Published May 1, 2020
Review: Virtue Politics: Soulcraft and Statecraft in Renaissance Italy, by James Hankins; Harvard University Press, 2019, $45; 768 pages.
Education of the young presents the most important public policy challenge that any polity faces. This is not to say it is the most pressing—that designation would belong to the task of national defense, without which education could not occur. But if a polity wishes to last more than one generation, it must give considerable thought and attention to the way it forms its young people—to the skills, the knowledge, and, most importantly, the kind of character that children will need later, when they grow up and inherit the task of governance.
Education in this sense is not limited to the classroom. It occurs throughout society and at every level of a child’s experience, encompassing manners and morals taught in families and neighborhoods and communicated both explicitly and implicitly; values learned through participation in groups and organizations, from churches to fraternities and sororities to sports leagues; as well as education in the narrow sense of formal instruction and “classroom learning.” Political stability requires attention to how a society shapes its young people. When corruption or degeneration reigns in political life, it’s a safe bet that the task of forming the young has been neglected for some time.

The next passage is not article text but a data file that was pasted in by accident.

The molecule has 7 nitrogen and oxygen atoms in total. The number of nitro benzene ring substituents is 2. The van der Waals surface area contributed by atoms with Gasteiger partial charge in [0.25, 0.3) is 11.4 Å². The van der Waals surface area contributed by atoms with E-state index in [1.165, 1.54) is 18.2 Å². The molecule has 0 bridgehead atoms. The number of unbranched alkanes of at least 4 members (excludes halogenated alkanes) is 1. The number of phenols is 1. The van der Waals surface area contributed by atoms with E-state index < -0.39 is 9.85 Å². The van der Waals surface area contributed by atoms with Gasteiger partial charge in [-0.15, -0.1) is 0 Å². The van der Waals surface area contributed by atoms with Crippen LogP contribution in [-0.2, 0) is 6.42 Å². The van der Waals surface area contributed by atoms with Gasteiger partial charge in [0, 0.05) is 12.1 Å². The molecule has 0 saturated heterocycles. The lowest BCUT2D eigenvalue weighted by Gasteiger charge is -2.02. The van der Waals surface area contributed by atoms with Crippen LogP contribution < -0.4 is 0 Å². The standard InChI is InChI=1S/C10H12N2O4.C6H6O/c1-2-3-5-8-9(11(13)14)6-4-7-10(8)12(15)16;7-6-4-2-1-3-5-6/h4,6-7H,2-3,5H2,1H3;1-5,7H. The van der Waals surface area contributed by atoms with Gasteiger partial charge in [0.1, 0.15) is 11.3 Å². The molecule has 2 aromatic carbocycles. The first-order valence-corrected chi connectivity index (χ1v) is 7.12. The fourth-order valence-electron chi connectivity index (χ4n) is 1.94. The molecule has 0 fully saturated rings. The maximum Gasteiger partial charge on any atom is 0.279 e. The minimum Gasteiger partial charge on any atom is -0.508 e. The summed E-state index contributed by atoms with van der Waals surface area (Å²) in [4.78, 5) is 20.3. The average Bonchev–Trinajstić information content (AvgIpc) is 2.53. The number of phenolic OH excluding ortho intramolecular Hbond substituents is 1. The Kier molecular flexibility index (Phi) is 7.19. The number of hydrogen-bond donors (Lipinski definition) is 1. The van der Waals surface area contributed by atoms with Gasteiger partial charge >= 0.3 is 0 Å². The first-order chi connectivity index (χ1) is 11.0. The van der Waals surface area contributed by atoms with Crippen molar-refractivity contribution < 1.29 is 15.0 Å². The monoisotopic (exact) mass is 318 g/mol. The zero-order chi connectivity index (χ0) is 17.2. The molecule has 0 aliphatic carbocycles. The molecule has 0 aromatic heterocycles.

Harvard historian James Hankins tells the story of one such age in his wide-ranging and magisterial Virtue Politics: Soulcraft and Statecraft in Renaissance Italy. The Renaissance humanists set out first to rectify the political disorder surrounding them in Italy. Quickly, however, the humanists learned that political rejuvenation would require educational rejuvenation. Because political life in the 13th and 14th centuries suffered from tyranny and corruption, the humanists believed that rectifying political life required the teaching of classical virtue, which would be passed on to the young—and, crucially, to those who would hold positions of political power—through a new educational program dubbed the studia humanitatis, or humane studies.